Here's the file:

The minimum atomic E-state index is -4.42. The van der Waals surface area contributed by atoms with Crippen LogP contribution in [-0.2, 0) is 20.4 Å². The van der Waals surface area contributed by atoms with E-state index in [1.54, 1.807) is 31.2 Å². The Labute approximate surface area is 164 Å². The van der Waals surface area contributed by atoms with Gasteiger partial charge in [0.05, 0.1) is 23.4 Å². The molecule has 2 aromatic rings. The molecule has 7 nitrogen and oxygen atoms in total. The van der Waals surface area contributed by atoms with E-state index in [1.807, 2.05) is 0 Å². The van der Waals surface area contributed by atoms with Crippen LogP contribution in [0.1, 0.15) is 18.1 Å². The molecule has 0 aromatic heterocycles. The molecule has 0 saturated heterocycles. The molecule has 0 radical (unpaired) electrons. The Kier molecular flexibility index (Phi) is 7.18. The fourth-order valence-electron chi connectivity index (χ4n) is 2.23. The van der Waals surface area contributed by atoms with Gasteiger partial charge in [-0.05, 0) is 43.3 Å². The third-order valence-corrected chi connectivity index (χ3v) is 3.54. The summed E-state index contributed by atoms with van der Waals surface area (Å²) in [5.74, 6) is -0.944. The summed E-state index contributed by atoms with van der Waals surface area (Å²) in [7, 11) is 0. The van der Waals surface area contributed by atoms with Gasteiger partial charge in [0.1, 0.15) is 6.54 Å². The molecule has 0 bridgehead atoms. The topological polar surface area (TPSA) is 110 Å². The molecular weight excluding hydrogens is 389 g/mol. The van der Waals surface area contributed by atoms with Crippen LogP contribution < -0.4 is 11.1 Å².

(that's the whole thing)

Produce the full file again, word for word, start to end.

The minimum atomic E-state index is -4.42. The van der Waals surface area contributed by atoms with Crippen LogP contribution in [-0.2, 0) is 20.4 Å². The van der Waals surface area contributed by atoms with E-state index in [1.54, 1.807) is 31.2 Å². The Labute approximate surface area is 164 Å². The van der Waals surface area contributed by atoms with Gasteiger partial charge in [0.05, 0.1) is 23.4 Å². The molecule has 2 aromatic rings. The molecule has 7 nitrogen and oxygen atoms in total. The van der Waals surface area contributed by atoms with E-state index in [1.807, 2.05) is 0 Å². The van der Waals surface area contributed by atoms with Crippen LogP contribution in [0.1, 0.15) is 18.1 Å². The molecule has 0 aromatic heterocycles. The molecule has 0 saturated heterocycles. The molecule has 0 radical (unpaired) electrons. The Kier molecular flexibility index (Phi) is 7.18. The fourth-order valence-electron chi connectivity index (χ4n) is 2.23. The van der Waals surface area contributed by atoms with Gasteiger partial charge in [-0.05, 0) is 43.3 Å². The third-order valence-corrected chi connectivity index (χ3v) is 3.54. The summed E-state index contributed by atoms with van der Waals surface area (Å²) in [5.74, 6) is -0.944. The summed E-state index contributed by atoms with van der Waals surface area (Å²) in [7, 11) is 0. The van der Waals surface area contributed by atoms with Gasteiger partial charge in [0.1, 0.15) is 6.54 Å². The molecule has 0 bridgehead atoms. The topological polar surface area (TPSA) is 110 Å². The molecular weight excluding hydrogens is 389 g/mol. The van der Waals surface area contributed by atoms with Crippen LogP contribution < -0.4 is 11.1 Å².